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Composer R. Murray Schafer is photographed taking in a rehearsal of The Love That Moves the Universe on Oct 11 2012 at Koerner Hall. (Fred Lum/The Globe and Mail)
Composer R. Murray Schafer is photographed taking in a rehearsal of The Love That Moves the Universe on Oct 11 2012 at Koerner Hall. (Fred Lum/The Globe and Mail)

Celebrating R. Murray Schafer: A vision that knows no compromise Add to ...

The Stratford Summer Music Festival threw Canadian composer R. Murray Schafer one hell of an 80th birthday party at the festival city’s famous Church Restaurant. Surrounded by 90-odd friends and colleagues, the July 18 celebration took the form of a powerful two-hour concert of Schafer’s music, an intense, superbly performed tribute to undoubtedly Canada’s most original composing mind.

And as I listened with awe to Schafer’s music, my thoughts strayed to two other great Canadian artists, almost contemporaneous with Schafer – Glenn Gould and Alice Munro. First to their surface similarities: All three were born in the early 30s (Munro, 1931; Gould 1932; Schafer 1933). All three are natives of Southern Ontario, Munro and Schafer both born in Southwestern Ontario.

But most significantly, all three take on the whole world with their art – they are powerful, original universalists. Munro, with language, seeks the universal in the particular, in the scraping away to truth of the geological debris concealed in the tiniest details of ordinary life. Schafer, the musician, moves in the opposite direction, engaging the cosmos and a universal mythology of human history and human nature through the sounding vibrations of his imaginative creations. Gould, primarily an interpreter, seemed to stay within the boundaries of the received art of his time, but actually exploded those boundaries with a deeply creative mind and sensibility. What was going on in our quiet little country in those dark Depression years that caused such artistic intensity? Something important, one is tempted to say.

For Murray Schafer, his deep engagement with mythology, ritual and the inclusiveness of a natural world in which mankind finds a rightful home was demonstrated by the several excerpts from his Patria cycle performed at the tribute (Mezzo-soprano Eleanor James, Schafer’s partner and a long-time collaborator in the Patria cycle, told us in her beautiful introductions to the cycle that she always felt herself a better person after performing these works). The Patria cycle is a series of a dozen or so music-dramas presented in the world – in forests, mine shafts, some through the night, some over a week. But even though we were hearing them inside, it did not take very much imagination to enter into the ritualistic, theatrical, timeless musical essence of the material.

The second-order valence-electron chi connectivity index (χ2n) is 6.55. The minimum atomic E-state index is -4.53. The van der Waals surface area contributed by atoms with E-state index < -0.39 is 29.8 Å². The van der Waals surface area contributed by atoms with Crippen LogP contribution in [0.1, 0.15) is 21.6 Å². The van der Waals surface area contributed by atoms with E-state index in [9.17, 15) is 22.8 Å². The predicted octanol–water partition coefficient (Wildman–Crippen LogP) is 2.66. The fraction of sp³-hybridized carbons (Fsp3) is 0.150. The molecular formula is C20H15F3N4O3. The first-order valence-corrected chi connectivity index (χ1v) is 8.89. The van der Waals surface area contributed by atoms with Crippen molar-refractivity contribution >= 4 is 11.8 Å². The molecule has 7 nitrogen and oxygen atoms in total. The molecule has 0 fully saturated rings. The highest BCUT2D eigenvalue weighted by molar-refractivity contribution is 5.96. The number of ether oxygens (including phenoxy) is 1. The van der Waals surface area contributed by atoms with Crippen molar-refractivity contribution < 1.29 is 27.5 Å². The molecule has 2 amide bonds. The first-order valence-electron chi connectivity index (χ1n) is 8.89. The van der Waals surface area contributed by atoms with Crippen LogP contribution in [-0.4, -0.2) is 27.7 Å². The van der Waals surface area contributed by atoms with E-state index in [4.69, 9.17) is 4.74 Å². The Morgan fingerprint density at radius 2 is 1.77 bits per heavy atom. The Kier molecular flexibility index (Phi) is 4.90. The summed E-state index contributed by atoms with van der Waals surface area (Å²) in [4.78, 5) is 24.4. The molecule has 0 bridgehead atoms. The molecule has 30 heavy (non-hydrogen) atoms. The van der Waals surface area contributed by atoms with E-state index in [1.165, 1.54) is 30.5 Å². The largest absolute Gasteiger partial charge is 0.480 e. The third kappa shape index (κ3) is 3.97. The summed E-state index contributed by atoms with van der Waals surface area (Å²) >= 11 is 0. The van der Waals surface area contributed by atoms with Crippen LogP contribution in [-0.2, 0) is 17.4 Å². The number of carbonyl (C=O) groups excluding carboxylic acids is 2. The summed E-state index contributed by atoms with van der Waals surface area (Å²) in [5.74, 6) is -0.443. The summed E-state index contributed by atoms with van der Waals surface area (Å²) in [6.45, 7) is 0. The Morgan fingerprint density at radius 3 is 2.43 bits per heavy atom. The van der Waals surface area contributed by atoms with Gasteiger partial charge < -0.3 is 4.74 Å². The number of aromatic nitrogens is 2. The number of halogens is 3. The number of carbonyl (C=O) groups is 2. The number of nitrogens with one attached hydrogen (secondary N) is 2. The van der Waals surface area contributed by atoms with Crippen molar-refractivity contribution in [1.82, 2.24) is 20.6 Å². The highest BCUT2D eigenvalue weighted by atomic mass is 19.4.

Partly this was because the music was so brilliantly performed, with great skill and care, by some long associates of Murray’s, and some more recent. Judy Loman, Canada’s gift to the harp, recreated the complex interplay between percussion and harp that she first performed for the premiere of Patria V. Mezzo Krisztina Szabo, accompanied by percussionist Daniel Morphy, was mesmerizing and utterly captivating in the Amente Nufa from Patria 6 – Ra. And soprano Brooke Dufton – or at least her head, sticking out of a Samuel Beckett-style box (there’s actually a fair bit of Beckett in many of Schafer’s theatrical inventions) was fantastic as the skittering, spluttering, maniacal “party girl” of Patria 3. It didn’t hurt that the world’s most fascinating accordionist, Joe Macerollo, was aiding and abetting her performance – he who performed the part with the original soprano, Mary Morrison. And before the Patria excerpts, the young members of the Annex String Quartet beautifully rendered Schafer’s Quartet No. 5, reminding us that Schafer’s expansive mystical Romanticism has its basis in a very fine and well-developed lyrical sense.

Mary Morrison was one of several colleagues of Schafer’s who spoke during the event, including a very moved, and moving David Jaeger, former CBC radio producer, and critic emeritus William Littler, charming and to the point as ever. I’m quoting him incorrectly, a sin for which he will not forgive me, but at the end of Littler’s remarks, he said that Murray Schafer always forced us to think and feel and place ourselves outside of our comfort zones, of our accepted ideas of music and life. He was and is exactly right. There is a single-mindedness about Murray Schafer that comes with all true creators, an insistence on a vision that knows no compromise. Thanks to John Miller and Neil Crory of Stratford Summer Music, for a couple of hours we were confronted with that vision full on.

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